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### Virtual (almost real) photon approximation

To treat the Bethe-Heitler , Landau-Lifshitz  and the Bremsstrahlung processes, the so-called almost-real-photon approximation, or equivalent photon approximation, or Weizacker-Williams approximation, is employed. An electron is accompanied by virtual photons which look like real photons at ultra-relativistic limit. They interact with on-coming (real or virtual) photons incoherently. Thus, the Bethe-Heitler and Landau-Lifshitz processes above are reduced to the Breit-Wheeler process and the Bremsstrahlung to the Compton process:

Bethe-Heitler
Landau-Lifshitz
Bremsstrahlung
where `' is a virtual photon.

Let the electron energy be (). The number of virtual photons with energy and transverse momentum is given by

where is the fine structure constant. For given , the typical transverse momentum is very small, , so that it is not important in collision kinematics but, instead, the finite transverse extent can bring about significant effects. In the (transverse) configuration space, the above expression becomes

where is the transverse coordinate with respect to the parent electron, , and the modified Bessel function.

The transverse momentum cut off (or ) is somewhat umbiguous. It should depend on the momentum transfer of the whole process. This dependence is ignored in CAIN because the virtual photons are generated independently from the following processes and because it does not much affect the low energy pairs.

The lower limit of the integration over is, in our case, determined by the pair creation threshold. Let us introduce dimensionless variables , , and . The total number of the virtual photons is given by

with

When , the total number is

where is Euler's constant. At very high energies the number of virtual photons per electron is O(1), in spite of the small factor , due to the factor .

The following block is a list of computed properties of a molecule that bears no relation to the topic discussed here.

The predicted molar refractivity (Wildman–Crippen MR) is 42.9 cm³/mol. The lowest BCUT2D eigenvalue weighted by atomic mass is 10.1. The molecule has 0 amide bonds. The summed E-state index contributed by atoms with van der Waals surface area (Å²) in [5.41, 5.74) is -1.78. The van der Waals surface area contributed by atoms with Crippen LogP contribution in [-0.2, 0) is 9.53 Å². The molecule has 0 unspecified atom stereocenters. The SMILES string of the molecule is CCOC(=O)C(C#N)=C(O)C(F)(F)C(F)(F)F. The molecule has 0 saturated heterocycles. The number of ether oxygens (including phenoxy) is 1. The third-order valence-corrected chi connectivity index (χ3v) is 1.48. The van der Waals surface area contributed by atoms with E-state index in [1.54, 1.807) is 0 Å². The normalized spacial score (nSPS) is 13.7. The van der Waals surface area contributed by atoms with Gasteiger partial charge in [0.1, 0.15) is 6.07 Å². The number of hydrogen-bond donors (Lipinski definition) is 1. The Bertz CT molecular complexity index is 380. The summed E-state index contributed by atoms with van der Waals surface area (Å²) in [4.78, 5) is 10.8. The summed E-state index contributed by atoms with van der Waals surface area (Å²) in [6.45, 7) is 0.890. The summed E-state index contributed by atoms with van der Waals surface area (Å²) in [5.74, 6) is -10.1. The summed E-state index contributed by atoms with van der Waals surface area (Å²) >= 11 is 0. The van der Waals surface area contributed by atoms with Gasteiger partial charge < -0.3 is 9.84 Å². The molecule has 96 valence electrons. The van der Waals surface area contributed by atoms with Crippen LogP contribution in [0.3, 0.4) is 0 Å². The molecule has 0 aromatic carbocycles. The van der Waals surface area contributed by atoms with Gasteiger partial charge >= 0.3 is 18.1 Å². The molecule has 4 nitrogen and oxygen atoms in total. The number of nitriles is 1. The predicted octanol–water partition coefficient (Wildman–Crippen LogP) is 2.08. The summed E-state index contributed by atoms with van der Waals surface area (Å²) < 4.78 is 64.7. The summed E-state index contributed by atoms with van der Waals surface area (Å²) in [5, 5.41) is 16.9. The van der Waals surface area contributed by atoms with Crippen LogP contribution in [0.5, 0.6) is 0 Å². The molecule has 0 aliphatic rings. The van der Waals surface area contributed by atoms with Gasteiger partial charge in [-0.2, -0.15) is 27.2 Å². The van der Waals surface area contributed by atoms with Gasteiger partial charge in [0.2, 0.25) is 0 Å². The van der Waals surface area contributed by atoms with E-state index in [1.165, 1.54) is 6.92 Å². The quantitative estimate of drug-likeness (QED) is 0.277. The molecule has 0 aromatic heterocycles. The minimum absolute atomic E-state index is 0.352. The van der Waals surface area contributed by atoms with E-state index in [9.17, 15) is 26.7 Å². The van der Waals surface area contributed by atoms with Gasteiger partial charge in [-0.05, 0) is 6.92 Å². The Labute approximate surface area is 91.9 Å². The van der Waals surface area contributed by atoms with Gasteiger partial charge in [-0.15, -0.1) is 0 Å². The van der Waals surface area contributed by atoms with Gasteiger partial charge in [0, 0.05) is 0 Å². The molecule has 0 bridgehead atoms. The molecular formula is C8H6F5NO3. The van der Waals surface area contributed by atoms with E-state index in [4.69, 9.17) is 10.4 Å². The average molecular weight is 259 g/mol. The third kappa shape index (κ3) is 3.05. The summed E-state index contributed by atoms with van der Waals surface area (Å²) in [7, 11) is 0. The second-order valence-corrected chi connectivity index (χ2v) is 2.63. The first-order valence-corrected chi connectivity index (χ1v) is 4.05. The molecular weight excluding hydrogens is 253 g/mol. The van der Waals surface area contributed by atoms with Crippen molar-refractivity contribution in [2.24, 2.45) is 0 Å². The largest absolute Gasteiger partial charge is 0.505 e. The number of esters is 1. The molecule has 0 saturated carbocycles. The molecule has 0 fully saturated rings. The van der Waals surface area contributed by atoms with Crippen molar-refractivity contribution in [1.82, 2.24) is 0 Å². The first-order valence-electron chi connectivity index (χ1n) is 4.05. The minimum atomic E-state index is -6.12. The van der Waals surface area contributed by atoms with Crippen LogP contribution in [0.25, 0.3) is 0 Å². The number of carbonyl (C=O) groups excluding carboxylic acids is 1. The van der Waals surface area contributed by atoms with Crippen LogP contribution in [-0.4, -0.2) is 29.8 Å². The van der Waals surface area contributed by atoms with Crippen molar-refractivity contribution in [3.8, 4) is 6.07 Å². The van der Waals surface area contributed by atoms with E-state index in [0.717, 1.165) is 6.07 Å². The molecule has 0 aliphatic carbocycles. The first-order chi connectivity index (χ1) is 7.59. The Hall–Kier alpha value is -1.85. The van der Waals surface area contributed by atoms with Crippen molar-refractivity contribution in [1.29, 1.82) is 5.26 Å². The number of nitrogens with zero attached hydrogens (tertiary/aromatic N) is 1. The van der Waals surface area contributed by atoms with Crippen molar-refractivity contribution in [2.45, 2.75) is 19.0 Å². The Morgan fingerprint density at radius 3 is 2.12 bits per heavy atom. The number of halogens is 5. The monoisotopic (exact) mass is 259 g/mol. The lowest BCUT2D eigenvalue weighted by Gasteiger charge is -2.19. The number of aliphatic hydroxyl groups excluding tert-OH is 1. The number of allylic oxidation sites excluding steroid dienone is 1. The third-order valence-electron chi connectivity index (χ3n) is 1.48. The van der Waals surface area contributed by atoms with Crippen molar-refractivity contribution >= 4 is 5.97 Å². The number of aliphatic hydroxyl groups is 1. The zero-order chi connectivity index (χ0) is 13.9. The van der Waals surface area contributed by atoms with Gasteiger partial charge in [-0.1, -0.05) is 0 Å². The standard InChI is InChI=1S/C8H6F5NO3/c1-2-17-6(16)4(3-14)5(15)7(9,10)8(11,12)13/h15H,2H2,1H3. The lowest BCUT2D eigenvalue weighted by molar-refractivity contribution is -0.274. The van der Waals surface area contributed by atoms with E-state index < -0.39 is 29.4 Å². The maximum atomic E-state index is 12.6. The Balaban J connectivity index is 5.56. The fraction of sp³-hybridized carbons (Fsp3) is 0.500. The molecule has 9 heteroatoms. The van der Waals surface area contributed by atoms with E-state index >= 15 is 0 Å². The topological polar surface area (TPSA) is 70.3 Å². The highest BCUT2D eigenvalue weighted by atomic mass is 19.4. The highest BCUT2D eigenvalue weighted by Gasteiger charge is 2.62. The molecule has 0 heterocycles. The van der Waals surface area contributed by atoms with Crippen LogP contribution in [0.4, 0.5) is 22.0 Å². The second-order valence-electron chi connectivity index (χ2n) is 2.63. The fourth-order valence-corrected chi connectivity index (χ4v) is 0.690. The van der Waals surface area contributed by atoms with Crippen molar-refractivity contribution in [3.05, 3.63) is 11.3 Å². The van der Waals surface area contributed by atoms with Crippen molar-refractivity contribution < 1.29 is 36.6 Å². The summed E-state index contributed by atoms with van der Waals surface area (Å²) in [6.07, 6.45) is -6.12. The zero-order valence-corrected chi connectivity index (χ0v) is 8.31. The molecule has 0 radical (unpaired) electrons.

1ex

When Bethe-Heitler and/or Landau-Lifshitz processes are specified by PPINT command, CAIN generates virtual photons in each longitudinal slice at each time step and counts them in the same mesh as that generated by the LUMINOSITY command. The number of macro-virtual photons is somewhat arbitrary. In the present version it is determined such that the weight of the macro-virtual photons is equal to the maximum weight of the electrons in the on-coming beam (not equal to the weight of each parent electron in order to prevent low-weight electrons from generating many photons).

Since the y (energy) spectrum is approximately proportional to for small y, the spectrum becomes almost flat if one chooses as the primary variable. To account for relatively large y too, CAIN adopts the variable instead of y:

Here, c>0 is introduced so that the function defined later, is finite. It is chosen to be 0.2 but is almost arbitrary provided . The maximum is

Figure 11: Function defined in eq.(125). It is close to unity because only large region is important. G(0) is finite and depends on the parameter c. G(0)<1 if . Here, c=0.2 is adopted.

Now, the spectrum with respect to is

with

For , and close to 1 except for the small region which is umimportant in practice. Thus,

For given (or y) the distribution of x is proportional to dV(x)/V(y) and, therefore, can be random-generated by using inverse function .

The algorithm is as follows.

(a)
From the given parameters, compute , and

where w is the weight of virtual photon to be created. is the expected number of macro-virtual photons. If is not small enough (say, >0.1), divide it by an integer N and repeat the following steps N times.
(b)
Generate a uniform random number . Reject if . Otherwise redefine by .
(c)
Generate a random number , define and calculate from a table. Reject if . (The probability to be rejected here is small because G is close to unity.) Otherwise, accept.
(d)
Calculate y using eq.(122) and . If LOCAL option is specified, stop here and return . Otherwise, calculate the value of V(y) from G using eq.(125).
(e)
Generate a random number and solve the equation with respect to x. This is done by using a table of inverse function of V.
(f)
Compute , being the Compton wave length.
(g)
Generate a random number and compute the photon coordinate
.

Next: Subroutine Package for Nonlinear Up: Incoherent Pair Production Previous: Breit-Wheeler Process

Toshiaki Tauchi
Thu Dec 3 17:27:26 JST 1998